You should know that if your stomach feels a bit odd after eating a banana, bloating isn't uncommon. Bananas contain different types of carbohydrates that can cause gastrointestinal problems.
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Fortunately, cutting down your serving size and eating specific types of bananas can usually help prevent a bloated stomach.
Banana Nutrition Facts
According to the USDA, the average medium-sized banana (118 grams) has 105 calories. Bananas are mainly carbs, containing about 27 grams of carbohydrates. Just 3.1 grams come from fiber, while 14.4 grams come from sugar. Bananas also contain small amounts of fat (0.4 grams) and protein (1.3 grams).
In every medium-sized banana, you'll find:
- 9 percent of the daily value (DV) for potassium
- 8 percent of the DV for magnesium
- 10 percent of the DV for copper
- 14 percent of the DV for manganese
- 11 percent of the DV for vitamin C
- 7 percent of the DV for riboflavin (vitamin B2)
- 5 percent of the DV for niacin (vitamin B3)
- 8 percent of the DV for vitamin B5
- 25 percent of the DV for vitamin B6
- 6 percent of the DV for folate (vitamin B9)
Given their range of beneficial nutrients, bananas are typically considered healthy foods. However, bananas also have other benefits. These fruits contain both fermentable short-chain carbohydrates and fermentable fibers. These types of carbohydrates are prebiotics. This means that eating bananas can alter the types of microbes that colonize your gastrointestinal tract in beneficial ways.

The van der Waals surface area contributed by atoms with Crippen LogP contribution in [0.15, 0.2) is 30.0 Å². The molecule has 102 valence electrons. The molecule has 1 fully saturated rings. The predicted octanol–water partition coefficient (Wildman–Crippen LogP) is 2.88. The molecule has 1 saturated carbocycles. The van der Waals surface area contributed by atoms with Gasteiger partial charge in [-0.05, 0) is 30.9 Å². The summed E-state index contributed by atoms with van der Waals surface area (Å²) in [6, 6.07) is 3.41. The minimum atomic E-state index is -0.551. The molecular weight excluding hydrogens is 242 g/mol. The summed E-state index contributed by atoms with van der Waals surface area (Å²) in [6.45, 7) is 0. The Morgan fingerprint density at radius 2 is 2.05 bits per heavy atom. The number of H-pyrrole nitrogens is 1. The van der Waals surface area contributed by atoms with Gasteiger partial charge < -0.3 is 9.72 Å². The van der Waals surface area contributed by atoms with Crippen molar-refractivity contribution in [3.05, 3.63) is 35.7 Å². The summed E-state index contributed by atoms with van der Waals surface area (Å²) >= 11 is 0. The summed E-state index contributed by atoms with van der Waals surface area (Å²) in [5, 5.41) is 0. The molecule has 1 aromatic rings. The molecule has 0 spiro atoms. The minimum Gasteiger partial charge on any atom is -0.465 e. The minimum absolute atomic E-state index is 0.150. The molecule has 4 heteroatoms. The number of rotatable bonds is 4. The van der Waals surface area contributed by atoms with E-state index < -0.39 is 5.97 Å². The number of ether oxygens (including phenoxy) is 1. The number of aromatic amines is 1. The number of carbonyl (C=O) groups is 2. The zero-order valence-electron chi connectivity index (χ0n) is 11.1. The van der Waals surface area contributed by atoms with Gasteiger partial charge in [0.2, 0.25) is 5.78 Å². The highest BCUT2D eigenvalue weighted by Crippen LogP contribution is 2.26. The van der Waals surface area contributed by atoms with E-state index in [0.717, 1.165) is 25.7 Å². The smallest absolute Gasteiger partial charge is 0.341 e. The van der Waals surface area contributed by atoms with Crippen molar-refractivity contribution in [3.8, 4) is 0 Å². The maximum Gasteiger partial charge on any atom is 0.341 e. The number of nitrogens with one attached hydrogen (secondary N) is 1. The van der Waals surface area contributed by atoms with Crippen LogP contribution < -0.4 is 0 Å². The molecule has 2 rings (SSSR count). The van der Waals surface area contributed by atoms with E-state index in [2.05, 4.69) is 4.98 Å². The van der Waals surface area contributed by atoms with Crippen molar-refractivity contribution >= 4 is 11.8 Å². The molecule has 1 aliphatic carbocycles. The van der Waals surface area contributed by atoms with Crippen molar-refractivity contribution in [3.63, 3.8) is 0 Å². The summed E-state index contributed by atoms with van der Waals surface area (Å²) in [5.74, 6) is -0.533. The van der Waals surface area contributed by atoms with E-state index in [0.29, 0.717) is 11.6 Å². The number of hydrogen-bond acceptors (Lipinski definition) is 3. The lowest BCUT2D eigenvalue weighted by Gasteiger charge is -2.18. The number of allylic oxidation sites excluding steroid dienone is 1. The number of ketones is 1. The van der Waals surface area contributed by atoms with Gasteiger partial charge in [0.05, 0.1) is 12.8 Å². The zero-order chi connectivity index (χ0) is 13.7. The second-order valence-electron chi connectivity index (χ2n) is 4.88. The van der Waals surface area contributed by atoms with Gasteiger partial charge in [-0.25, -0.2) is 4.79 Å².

The Worst Foods for Bloating
Many different foods can cause a bloated stomach. Foods that cause bloating and gas can come from almost any food group. For example, a study in Advanced Biomedical Research from April 2016 showed how fatty foods can cause bloating and other gastrointestinal side effects, while a study in the Journal for Nurse Practitioners from May 2016 discussed the potential for carbohydrates to cause bloating, stomach pain and other gut problems.
Given that bananas are primarily carbohydrates, banana bloating is likely caused by this particular macronutrient. Carbohydrates that cause gastrointestinal issues are known as fermentable, short-chain carbohydrates.
These types of carbohydrates come in various forms. You may know of them as FODMAPs, which stands for fermentable oligosaccharides, disaccharides, monosaccharides and polyols. Many fruits contain fermentable carbohydrates — specifically, polyols and fructose (which is a monosaccharide).